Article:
Attack of the Friday Monsters! A Tokyo Tale (3DS eShop) Review

by August 14, 2013

Here I am reviewing yet another eShop title from Level 5. In their continued experiment of throwing interesting games at the 3DS platform to see what sticks we have ended up with yet another title that is unique in its ways. Titles from these guys are not always winner’s in-terms of the end game quality but always are original in premise. As for the quality however I am more than happy say this breaks the trend and delivers an amazing product.

Here is a game that is all about the experience rather than the gameplay mechanics as a whole; it’s more a love letter to the ideal of the 1970’s rural Japan than offering a complex challenge to in order to keep you interested. Coming from Kaz Ayabe, a name not familiar outside of Japanese gaming circles, a game in this style comes as no surprise. He is the creator of a series called ‘My Summer Vacation’ in which you go on summer vacations, they are simple games that are designed to recreate the nostalgia of childhood holidays – these are low impact but highly atmospheric titles and the influence of these shines through in this title.


You play Sohta a young boy who has just moved into the small town of Fuji no Hana. Your family runs the local dry cleaners and you are left to explore the town to meet the neighbours. It is from here you quickly learn that every Friday night giant monsters attack each other in the field near this town. This links in with all the locals stories and how it affects their lives, it is a slowly growing plot that will keep you captivated the entire way through even while dosed out gradually. I will not delve much further into the story as that is half the magic of the experience but trust me when I say it’s astoundingly good and you will enjoy every second of its uniqueness.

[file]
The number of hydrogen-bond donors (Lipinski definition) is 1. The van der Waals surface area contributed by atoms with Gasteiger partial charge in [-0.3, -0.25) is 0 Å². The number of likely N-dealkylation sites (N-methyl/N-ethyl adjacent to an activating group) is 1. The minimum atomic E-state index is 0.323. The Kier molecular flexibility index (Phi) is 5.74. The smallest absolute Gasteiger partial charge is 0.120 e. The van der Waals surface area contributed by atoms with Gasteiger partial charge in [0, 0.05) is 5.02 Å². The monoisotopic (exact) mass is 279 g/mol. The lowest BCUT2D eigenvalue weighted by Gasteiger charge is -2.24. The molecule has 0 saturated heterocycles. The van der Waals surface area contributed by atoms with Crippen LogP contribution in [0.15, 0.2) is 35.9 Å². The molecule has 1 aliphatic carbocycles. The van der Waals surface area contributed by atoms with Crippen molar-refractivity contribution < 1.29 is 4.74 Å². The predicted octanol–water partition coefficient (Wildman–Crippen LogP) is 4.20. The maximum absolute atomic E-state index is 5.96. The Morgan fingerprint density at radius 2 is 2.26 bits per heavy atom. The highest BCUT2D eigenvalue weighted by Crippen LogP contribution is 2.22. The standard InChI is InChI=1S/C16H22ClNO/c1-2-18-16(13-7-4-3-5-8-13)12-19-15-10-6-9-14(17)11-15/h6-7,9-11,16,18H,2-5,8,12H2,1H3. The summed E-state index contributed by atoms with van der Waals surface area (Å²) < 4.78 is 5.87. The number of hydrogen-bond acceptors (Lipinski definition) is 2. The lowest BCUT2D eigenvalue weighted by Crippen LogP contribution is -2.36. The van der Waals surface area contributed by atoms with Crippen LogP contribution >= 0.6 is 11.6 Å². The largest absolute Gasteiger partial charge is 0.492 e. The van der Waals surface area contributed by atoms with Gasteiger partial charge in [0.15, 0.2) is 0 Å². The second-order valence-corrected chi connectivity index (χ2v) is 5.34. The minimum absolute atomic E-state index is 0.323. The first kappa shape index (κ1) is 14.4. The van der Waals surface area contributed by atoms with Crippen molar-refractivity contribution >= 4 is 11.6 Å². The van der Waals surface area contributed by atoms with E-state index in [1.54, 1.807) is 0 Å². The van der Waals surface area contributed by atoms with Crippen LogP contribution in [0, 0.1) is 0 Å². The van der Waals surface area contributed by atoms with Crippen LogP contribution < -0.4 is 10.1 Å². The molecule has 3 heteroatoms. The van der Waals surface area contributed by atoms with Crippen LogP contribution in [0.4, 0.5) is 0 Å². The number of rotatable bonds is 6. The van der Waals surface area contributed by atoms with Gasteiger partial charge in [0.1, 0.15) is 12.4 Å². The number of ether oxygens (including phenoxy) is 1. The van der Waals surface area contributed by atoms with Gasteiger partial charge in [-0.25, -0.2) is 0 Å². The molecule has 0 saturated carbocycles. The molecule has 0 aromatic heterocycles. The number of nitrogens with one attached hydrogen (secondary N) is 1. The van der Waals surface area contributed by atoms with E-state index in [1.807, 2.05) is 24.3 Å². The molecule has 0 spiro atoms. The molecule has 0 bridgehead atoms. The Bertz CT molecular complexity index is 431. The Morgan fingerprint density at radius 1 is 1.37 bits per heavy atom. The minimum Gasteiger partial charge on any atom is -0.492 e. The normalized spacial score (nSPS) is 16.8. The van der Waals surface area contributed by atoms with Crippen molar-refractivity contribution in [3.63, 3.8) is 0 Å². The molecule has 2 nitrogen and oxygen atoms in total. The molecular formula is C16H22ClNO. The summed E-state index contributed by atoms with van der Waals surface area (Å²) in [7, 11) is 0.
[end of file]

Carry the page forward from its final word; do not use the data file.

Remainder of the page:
You explore the town while finding new tasks to achieve based on the locals you talk to as progressing the story unfolds. You explore the streets, inside businesses around town, the back alleys and out into the fields near the town, it’s all handled in a non-forced and free flowing natural manner in which you almost never feel like you are trapped in particular spot. The dialog is concise and witty, always engaging and never strays to far from the essence of the characters presented. This is just one of the many ways it retains its charm.


Quests that you receive from these conversations can be done in a non-linear order and there is no restrictions around this allowing you to have multiple running concurrently. It’s handled very elegantly in that the entire story flows smoothly while allowing some freedom in how to progress with the goals.   afm_screen_4 afm_screen_5
Along the way you collect ‘Glim’s’ scattered around the town which are essentially gems that give you playing cards to battle other kids in the town to a monster battle inspired card game. It is an advanced version of Rock, paper, scissors with a few twists to it like hint cards and swapping cards and a simple yet effective levelling system that in execution will really allow you to flex your mental muscle to get the upper hand. Win a battle and you end up ruling over the other player, this is useful as the story progresses but I will not spoil it for you.